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DoD, VA Committed to Wounded Warrior Care

By Army Sgt. 1st Class Michael J. Carden
American Forces Press Service

WASHINGTON, July 22, 2010 – Caring for wounded and injured servicemembers is among the highest priorities within the Defense Department, the acting deputy assistant defense secretary for clinical and program policy told Congress today.

Jack Smith, a medical doctor, testified before the House Committee on Veterans’ Affairs, providing insight on the care severely injured military members receive after returning from Iraq and Afghanistan.

Of the 2.1 million servicemembers who have deployed to Iraq and Afghanistan, nearly 40,000 were wounded in action. More than 60,000 were evacuated for medical care.

“Beyond waging the wars we are in, treatment of our wounded, their continuing care and eventual reintegration into everyday life is my highest priority,” Smith said, quoting Defense Secretary Robert M. Gates.

“We who work in military medicine completely agree with Secretary Gates,” Smith said in his written testimony.

Smith outlined the various types of medical care available for injured and recovering war veterans. He noted the Defense Department’s establishment of specialty centers of excellence, as well as the department’s ongoing partnership with the Veterans Affairs Department.

Key components of military health care for severely injured troops include three amputee care centers, the Brooke Army Medical Center Burn Center at Fort Sam Houston, Texas; and the Defense and Veterans Brain Injury Center, he said.

Smith also noted the Military Advanced Training Center at Walter Reed Army Medical Center in Washington, D.C.; the Center for the Intrepid at Brooke Army Medical Center; and the Comprehensive Combat and Complex Casualty Care Center at the Naval Medical Center in San Diego.

Each of these facilities offers state-of-the-art care in orthopedic surgery, reconstructive plastic surgery, prosthetic care and treatment for traumatic brain injury and post-traumatic stress, he said.

“DoD has long been a leader in research on improved treatments for traumatic injuries,” Smith said.

Also, the Defense Centers of Excellence for Psychological Health and Traumatic Brain Injury serves as a coordinating hub for psychological and mental health activities, which validates the Defense Department as a leader in the field, he said.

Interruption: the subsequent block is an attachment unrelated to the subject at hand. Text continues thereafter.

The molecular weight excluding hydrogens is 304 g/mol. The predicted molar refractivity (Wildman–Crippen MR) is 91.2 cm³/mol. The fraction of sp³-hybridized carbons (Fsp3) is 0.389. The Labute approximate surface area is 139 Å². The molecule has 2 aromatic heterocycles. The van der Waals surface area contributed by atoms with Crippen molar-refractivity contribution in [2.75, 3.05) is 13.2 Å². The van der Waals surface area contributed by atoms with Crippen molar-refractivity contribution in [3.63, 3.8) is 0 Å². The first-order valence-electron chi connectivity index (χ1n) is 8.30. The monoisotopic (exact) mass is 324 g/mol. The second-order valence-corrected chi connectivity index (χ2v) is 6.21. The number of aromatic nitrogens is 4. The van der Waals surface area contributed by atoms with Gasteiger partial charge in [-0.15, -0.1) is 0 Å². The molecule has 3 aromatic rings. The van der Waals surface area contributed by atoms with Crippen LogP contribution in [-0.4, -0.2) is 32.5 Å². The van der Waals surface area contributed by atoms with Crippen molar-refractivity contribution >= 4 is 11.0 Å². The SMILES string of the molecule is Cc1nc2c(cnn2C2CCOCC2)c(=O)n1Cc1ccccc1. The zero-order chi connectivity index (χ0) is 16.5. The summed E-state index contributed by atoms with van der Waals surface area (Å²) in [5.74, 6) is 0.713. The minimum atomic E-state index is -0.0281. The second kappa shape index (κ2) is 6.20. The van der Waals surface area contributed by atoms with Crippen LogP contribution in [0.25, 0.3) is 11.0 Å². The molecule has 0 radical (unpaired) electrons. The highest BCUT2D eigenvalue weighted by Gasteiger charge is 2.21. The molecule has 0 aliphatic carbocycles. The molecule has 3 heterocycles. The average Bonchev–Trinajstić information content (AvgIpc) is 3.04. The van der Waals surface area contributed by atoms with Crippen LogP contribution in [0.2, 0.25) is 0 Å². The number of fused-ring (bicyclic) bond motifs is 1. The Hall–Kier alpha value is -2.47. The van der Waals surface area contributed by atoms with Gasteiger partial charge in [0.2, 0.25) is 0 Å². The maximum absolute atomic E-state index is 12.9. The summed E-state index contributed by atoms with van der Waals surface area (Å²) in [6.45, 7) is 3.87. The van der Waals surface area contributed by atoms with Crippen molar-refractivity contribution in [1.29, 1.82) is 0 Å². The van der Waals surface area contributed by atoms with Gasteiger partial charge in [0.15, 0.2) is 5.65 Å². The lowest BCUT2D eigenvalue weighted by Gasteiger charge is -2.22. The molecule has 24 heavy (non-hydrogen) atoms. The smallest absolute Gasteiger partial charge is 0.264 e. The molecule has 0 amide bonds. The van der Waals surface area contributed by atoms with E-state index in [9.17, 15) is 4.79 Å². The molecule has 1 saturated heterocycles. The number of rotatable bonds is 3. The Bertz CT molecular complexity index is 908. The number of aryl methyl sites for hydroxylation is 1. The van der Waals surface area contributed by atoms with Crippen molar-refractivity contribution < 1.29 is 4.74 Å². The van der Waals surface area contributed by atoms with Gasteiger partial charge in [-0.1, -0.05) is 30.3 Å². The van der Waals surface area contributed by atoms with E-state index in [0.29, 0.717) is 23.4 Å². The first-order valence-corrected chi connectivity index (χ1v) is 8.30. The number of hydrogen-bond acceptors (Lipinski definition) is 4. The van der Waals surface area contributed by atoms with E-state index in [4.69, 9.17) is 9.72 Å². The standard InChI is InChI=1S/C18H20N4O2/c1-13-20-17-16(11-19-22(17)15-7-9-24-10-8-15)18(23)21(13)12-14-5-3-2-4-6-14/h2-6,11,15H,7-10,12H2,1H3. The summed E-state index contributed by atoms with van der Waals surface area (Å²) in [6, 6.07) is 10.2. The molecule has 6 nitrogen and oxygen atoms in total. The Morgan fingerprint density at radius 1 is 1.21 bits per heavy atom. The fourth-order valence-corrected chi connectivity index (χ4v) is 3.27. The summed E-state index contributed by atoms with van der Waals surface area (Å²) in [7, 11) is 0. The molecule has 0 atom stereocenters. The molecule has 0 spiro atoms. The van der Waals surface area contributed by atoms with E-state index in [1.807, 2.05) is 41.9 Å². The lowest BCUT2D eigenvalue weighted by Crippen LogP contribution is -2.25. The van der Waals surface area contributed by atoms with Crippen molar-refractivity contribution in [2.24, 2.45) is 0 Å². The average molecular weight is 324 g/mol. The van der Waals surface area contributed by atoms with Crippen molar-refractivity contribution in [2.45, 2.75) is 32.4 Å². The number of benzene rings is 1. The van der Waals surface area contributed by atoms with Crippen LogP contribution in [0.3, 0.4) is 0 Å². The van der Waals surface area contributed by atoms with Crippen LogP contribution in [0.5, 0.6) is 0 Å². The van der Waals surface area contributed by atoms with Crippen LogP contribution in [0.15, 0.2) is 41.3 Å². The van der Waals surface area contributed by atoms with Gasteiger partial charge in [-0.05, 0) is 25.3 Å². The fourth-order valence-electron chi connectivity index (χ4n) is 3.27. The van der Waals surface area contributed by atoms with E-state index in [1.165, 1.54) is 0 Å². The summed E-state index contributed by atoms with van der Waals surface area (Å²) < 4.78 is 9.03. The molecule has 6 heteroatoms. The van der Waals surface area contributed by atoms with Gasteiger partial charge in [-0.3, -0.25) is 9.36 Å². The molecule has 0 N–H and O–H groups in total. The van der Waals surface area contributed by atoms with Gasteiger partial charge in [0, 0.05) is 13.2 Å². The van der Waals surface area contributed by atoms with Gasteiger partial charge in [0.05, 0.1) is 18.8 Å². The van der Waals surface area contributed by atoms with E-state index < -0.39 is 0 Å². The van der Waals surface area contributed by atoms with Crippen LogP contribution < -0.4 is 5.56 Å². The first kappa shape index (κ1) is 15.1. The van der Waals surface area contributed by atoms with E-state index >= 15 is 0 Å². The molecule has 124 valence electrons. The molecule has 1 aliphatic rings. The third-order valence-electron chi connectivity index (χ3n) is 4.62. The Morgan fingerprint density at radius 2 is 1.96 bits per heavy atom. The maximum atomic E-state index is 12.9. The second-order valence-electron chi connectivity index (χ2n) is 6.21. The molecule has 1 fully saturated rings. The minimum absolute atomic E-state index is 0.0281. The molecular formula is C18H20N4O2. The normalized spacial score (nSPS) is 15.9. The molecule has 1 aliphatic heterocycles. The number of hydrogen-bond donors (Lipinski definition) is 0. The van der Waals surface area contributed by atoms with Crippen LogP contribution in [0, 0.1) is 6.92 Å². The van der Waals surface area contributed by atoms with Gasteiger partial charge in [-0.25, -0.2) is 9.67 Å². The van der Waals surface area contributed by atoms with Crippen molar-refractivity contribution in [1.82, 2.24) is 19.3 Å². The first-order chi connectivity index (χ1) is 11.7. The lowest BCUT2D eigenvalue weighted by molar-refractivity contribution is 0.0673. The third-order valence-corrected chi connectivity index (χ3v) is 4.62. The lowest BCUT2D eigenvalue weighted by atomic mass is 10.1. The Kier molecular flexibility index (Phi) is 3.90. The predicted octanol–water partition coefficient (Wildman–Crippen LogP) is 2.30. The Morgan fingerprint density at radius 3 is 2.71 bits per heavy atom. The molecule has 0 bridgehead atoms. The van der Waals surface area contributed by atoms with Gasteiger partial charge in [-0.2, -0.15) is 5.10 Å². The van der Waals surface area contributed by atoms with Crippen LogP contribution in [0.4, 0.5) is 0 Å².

The Defense Department also has become a leader in vision, hearing and spinal cord care, Smith said.

Providers at these facilities treat and assist injured servicemembers to function as close to normal as possible, improving their overall quality of life, he said.

The Defense Department also is proud of its family support efforts, Smith said. Wounded servicemembers unable to return to duty, he said, may qualify for non-medical support through the Recovery Coordination Program. The program provides resources to severely injured troops, veterans and their families to determine the best road to recovery, assisting them with milestones and how to meet them, he added.

“The [program] makes sure the plan meets the servicemember’s and the family’s goals, and works with the individual’s commander to coordinate the services included in the plan,” Smith explained.

“We encourage servicemembers and families to seek help from these programs to ensure to most complete recovery possible,” he added.

Smith also noted Military One Source and the Army, Marine Corps, Air Force and Navy wounded warrior programs, which assist and advocate for ill and injured troops, veterans and their families.

The department’s partnership with VA, he said, ensures that severely wounded troops and their families continue receiving the care they need after they leave the military.

“DoD and VA are working together to improve their coordination of medical care for servicemembers and veterans,” Smith said. “The key objectives of our coordinated transition efforts include ensuring continuity of medical care … [and] providing clear and comprehensive information about available support programs to servicemembers and their families.

“We are committed to continued and more expansive collaboration and coordination with VA,” he continued, “because we believe it is essential to our ability to provide servicemembers, veterans, and their families with consistently superior medical care and support services as well as continuity of care in the most comprehensive way.”


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Related Sites:
Military Health System
Military One Source
Department of Veterans Affairs


Article is closed to new comments.

The opinions expressed in the following comments do not necessarily reflect those of the U.S. Department of Defense.

8/30/2010 1:22:49 PM
Great article. In that theme, there's a beautiful song called "Invisibly Wounded" on youtube.
- Rich Gordon, Charlottesville, VA

7/22/2010 6:22:48 PM
As the President of The Arms Forces, a nonprofit that embraces veterans who have TBI/PTSD, and a severe TBI survivor, the care our invisibly wounded warriors need, does not stop at the hospital door. Fancy brochures and websites, and information packed meetings are not the way to get information to these veterans. The very challenges they have from their invisible wounds, keep them from accessing the programs and services that are out there for them. Money is wasted, time is wasted and therefore, lives are being lost. We have a program that works, is very dollar friendly and we need someone in Washington to take notice, support the program and help it build across every state so that every veteran iwth TBI or PTSD can have a Life Navigation Coach. Thank you for your time and I hope someone who can make thigns happen picks up the phone and calls me at The Arms Forces. 419-491-1555 www.thearmsforces.org
- Pam Hays, Ohio

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